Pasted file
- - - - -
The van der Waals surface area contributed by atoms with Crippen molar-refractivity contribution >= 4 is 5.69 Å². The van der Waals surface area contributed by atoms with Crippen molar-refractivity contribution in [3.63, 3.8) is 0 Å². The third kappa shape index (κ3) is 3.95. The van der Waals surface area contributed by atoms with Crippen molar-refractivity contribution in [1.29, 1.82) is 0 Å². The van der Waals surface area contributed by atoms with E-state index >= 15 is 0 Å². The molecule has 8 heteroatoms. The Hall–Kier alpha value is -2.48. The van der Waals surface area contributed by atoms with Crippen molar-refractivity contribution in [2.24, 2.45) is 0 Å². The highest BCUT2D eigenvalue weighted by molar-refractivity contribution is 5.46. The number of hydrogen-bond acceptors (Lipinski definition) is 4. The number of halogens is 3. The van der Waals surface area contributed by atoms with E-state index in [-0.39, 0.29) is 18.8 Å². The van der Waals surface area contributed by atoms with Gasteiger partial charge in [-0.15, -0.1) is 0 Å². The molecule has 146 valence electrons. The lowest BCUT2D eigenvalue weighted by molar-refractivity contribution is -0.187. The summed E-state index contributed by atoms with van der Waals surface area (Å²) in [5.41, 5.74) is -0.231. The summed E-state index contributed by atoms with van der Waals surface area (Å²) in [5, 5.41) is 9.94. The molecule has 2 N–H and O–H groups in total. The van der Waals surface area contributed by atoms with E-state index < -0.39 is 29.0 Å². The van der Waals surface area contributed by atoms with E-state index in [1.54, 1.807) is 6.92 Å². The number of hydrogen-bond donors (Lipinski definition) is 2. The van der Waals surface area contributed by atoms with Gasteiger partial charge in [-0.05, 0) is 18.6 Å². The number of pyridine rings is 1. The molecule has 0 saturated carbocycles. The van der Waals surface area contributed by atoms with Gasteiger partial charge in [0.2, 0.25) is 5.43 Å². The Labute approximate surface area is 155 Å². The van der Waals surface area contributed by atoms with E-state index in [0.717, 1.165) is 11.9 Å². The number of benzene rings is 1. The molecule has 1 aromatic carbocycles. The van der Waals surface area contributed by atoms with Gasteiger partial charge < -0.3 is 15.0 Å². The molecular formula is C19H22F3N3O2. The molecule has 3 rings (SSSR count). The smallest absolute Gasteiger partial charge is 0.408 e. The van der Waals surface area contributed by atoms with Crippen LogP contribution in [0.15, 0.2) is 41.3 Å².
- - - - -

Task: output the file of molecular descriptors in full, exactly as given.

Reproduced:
The van der Waals surface area contributed by atoms with Crippen molar-refractivity contribution >= 4 is 5.69 Å². The van der Waals surface area contributed by atoms with Crippen molar-refractivity contribution in [3.63, 3.8) is 0 Å². The third kappa shape index (κ3) is 3.95. The van der Waals surface area contributed by atoms with Crippen molar-refractivity contribution in [1.29, 1.82) is 0 Å². The van der Waals surface area contributed by atoms with E-state index >= 15 is 0 Å². The molecule has 8 heteroatoms. The Hall–Kier alpha value is -2.48. The van der Waals surface area contributed by atoms with Crippen molar-refractivity contribution in [2.24, 2.45) is 0 Å². The highest BCUT2D eigenvalue weighted by molar-refractivity contribution is 5.46. The number of hydrogen-bond acceptors (Lipinski definition) is 4. The number of halogens is 3. The van der Waals surface area contributed by atoms with E-state index in [-0.39, 0.29) is 18.8 Å². The van der Waals surface area contributed by atoms with Gasteiger partial charge in [-0.15, -0.1) is 0 Å². The molecule has 146 valence electrons. The lowest BCUT2D eigenvalue weighted by molar-refractivity contribution is -0.187. The summed E-state index contributed by atoms with van der Waals surface area (Å²) in [5.41, 5.74) is -0.231. The summed E-state index contributed by atoms with van der Waals surface area (Å²) in [5, 5.41) is 9.94. The molecule has 2 N–H and O–H groups in total. The van der Waals surface area contributed by atoms with E-state index < -0.39 is 29.0 Å². The van der Waals surface area contributed by atoms with E-state index in [1.54, 1.807) is 6.92 Å². The number of hydrogen-bond donors (Lipinski definition) is 2. The van der Waals surface area contributed by atoms with Gasteiger partial charge in [-0.05, 0) is 18.6 Å². The number of pyridine rings is 1. The molecule has 0 saturated carbocycles. The van der Waals surface area contributed by atoms with Gasteiger partial charge in [0.2, 0.25) is 5.43 Å². The Labute approximate surface area is 155 Å². The van der Waals surface area contributed by atoms with E-state index in [0.717, 1.165) is 11.9 Å². The number of benzene rings is 1. The molecule has 1 aromatic carbocycles. The van der Waals surface area contributed by atoms with Gasteiger partial charge < -0.3 is 15.0 Å². The molecular formula is C19H22F3N3O2. The molecule has 3 rings (SSSR count). The smallest absolute Gasteiger partial charge is 0.408 e. The van der Waals surface area contributed by atoms with Crippen LogP contribution in [0.15, 0.2) is 41.3 Å².